Yes, this is an actual thing that I'm having to post.

Reading a number of the recent opinion wars on meta, I really feel like it should be necessary to complete the following mental checklist before participating in a debate over how the topic matter can be better applied, unfair treatment of new users, or ego on the part of high rep users/moderators.

  1. Have I recently refreshed myself on the first paragraph of about?
  2. Do I agree with this?
  3. Have I clicked on the professionalism link on the about page, and read that too?
  4. Do I have feedback on how this definition can be improved, or how it can be better applied? (note that this allows for disagreement with the proposals of others)

If the answer is no to any of these questions, then there isn't much that can be constructively added to discussions about how this site can operate more effectively within the scope of the topic matter. Bluntly, that person isn't even participating in the same discussion. (and it's getting tiresome)

I challenge that those points of view are fundamentally off-topic for most meta discussions about how this site can be improved.

  • If people want to make a question about why the stated goals of this site are misguided, that's perfectly acceptable. Some of us might disagree, but at least everything is kept topical within the question.
  • If people agree with the subject matter of the site but disagree with the proposed changes and/or attitudes of others, that's what everyone expects and is business as usual.
  • In all other contexts, this line of conversation is line noise. It's debating something that isn't up for debate.

Going forward, I'd like to ask that the moderators keep an eye out for this creeping into the threads about how to improve the site again and do what comes natural. Folks have had their opportunity to get it out of their system. It's just another form of the ongoing problem: people ignoring what the site is about and expecting everyone else to play ball with them. (albeit dressed in a wall of text)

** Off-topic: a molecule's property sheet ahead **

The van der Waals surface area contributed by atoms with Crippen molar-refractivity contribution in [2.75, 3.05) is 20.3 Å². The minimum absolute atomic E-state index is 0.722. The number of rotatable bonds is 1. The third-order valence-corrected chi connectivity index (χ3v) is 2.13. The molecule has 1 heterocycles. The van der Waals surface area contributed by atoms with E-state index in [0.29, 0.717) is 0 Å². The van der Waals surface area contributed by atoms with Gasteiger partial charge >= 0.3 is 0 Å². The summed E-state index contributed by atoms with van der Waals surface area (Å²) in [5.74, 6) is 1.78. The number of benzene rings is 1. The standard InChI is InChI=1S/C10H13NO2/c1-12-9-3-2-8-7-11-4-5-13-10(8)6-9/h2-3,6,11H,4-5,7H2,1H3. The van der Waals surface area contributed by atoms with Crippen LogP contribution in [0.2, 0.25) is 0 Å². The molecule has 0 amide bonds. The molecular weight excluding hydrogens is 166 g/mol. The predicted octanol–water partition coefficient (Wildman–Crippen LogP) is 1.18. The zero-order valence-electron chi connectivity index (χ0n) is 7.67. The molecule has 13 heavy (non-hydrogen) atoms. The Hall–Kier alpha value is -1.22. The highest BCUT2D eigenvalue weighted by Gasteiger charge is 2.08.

• Do you have specific examples?
    – Andrew
    Commented Aug 23, 2013 at 2:06
  • 3
    While I agree in principle, I think discussion is always on-topic on meta.SEwhatever. Certain discussions are getting to be pretty much duplicated. Commented Aug 23, 2013 at 2:22
  • @Ward There's such a thing as on-topic within the scope of a meta question though, or so I've been led to believe. If a question's focus is making SF better within the scope of the subject matter, PoVs that completely throw the subject matter out the window aren't topical.
    – Andrew B
    Commented Aug 23, 2013 at 3:26
  • @Andrew It came up a few times here and here. Comment threads have been trimmed down since, so YMMV.
    – Andrew B
    Commented Aug 23, 2013 at 3:37
  • ATDT^H^HCarrier Lost. Commented Aug 23, 2013 at 8:20
  • ......+++ATH0
    – voretaq7
    Commented Aug 23, 2013 at 17:20

2 Answers 2


Mod Hat Off

I agree with your line noise check criteria.


Server Fault's culture is very much the Usenet culture before the Eternal September - People are expected to at least have read the /about page before throwing questions on the wall. If they fail to do so swift correction is applied.
I see no issue with this so long as we're really sticking to our scope and standards and not constantly creeping the line up just to be mean.